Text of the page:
The utility world has changed drastically in the last 10 years. New technologies like Smart Meters and fully functional Smart Grid concepts have made large inroads into the utility space and no one should want to be left behind. Utilities also face additional pressures from regulatory parties who are continuing to encourage carbon reduction and greater customer flexibility. The utility needs to balance these new requirements with the financial obligations of providing reliable power while attempting to meet shareholder expectations. Each of these goals are not necessarily complimentary, thus utilities need to determine how to address each one.
Some of the ways the utility is addressing these concepts are through the rollout of 1) dynamic pricing for reducing peak-load, 2)demand response to shed load during emergency situations or other trying times, 3) large scale distributed generation to reduce usage of fossil burning plants, 4) localized distributed generation or demand response to improve grid balancing or reduce outages, 5) leveraging Independent System Operator (ISO)/wholesale markets where utilities bid customer demand response or distributed energy resources into the market. While each of these present great opportunities, there are also new challenging issues such as how to forecast appropriately the level of customer participation in programs, how to include demand response or distributed energy resources into a utility’s operational portfolio, and how to execute very localized demand response to address grid specific issues. Each of these challenges are complex and while not all opportunities will be addressed by the utility, any combination of each of these will require a solution that can address operational concerns of how much load will be reduced and how does that impact a utility’s procurement/generation of power. How will demand response impact a utility distribution system, and in what ways can a utility aggregate these available customers into something that makes logical sense. One concept to confront these challenges is the Virtual Power Plant.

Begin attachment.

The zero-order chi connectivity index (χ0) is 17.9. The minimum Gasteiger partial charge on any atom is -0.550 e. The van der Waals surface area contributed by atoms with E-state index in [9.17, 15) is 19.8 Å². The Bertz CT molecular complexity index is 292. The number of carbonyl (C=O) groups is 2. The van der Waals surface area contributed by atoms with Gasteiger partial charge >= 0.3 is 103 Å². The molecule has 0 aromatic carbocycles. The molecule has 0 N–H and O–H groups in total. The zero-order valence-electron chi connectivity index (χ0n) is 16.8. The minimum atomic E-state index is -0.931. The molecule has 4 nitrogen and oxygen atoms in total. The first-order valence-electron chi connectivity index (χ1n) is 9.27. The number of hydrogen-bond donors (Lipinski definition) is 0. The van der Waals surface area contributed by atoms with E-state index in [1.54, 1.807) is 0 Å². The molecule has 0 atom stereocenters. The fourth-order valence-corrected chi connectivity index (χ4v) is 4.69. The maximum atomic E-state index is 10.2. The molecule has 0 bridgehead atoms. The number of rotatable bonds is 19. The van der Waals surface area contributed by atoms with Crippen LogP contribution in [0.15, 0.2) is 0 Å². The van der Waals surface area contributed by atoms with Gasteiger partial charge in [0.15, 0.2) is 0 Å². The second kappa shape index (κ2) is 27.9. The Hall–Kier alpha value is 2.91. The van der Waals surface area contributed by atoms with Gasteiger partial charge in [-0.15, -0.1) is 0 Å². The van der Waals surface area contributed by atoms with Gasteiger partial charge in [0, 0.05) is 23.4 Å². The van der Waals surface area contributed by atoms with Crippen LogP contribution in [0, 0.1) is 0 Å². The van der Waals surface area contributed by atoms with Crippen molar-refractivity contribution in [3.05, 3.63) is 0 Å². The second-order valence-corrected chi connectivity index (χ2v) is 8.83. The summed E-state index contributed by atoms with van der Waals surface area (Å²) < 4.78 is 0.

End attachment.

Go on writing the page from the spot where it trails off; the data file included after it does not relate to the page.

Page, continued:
The VPP concept can overcome the chasm of the financial and physical models for ISOs. As discussed previously, VPPs can allow for the flexibility to define these at whatever topological level desired. This flexibility allows the utility to play in both the physical and financial markets. However, once the utility solidifies an award, it has to be capable of knowing how to select the right customers based on DR program business rules and their availability, a way to perform an appropriate analysis of customer participation; and payout and balance its distribution system based on its participation in the ISO/wholesale market. Therefore, this project will explore the possible financial model for Virtual Power Plant in Taiwan based on the importance of promoting virtual power plant in Taiwan and the promotion strategies conduct in each area by gathering and analyzing the econometric models of the existing virtual power plants around the world.[轉錄自摘要]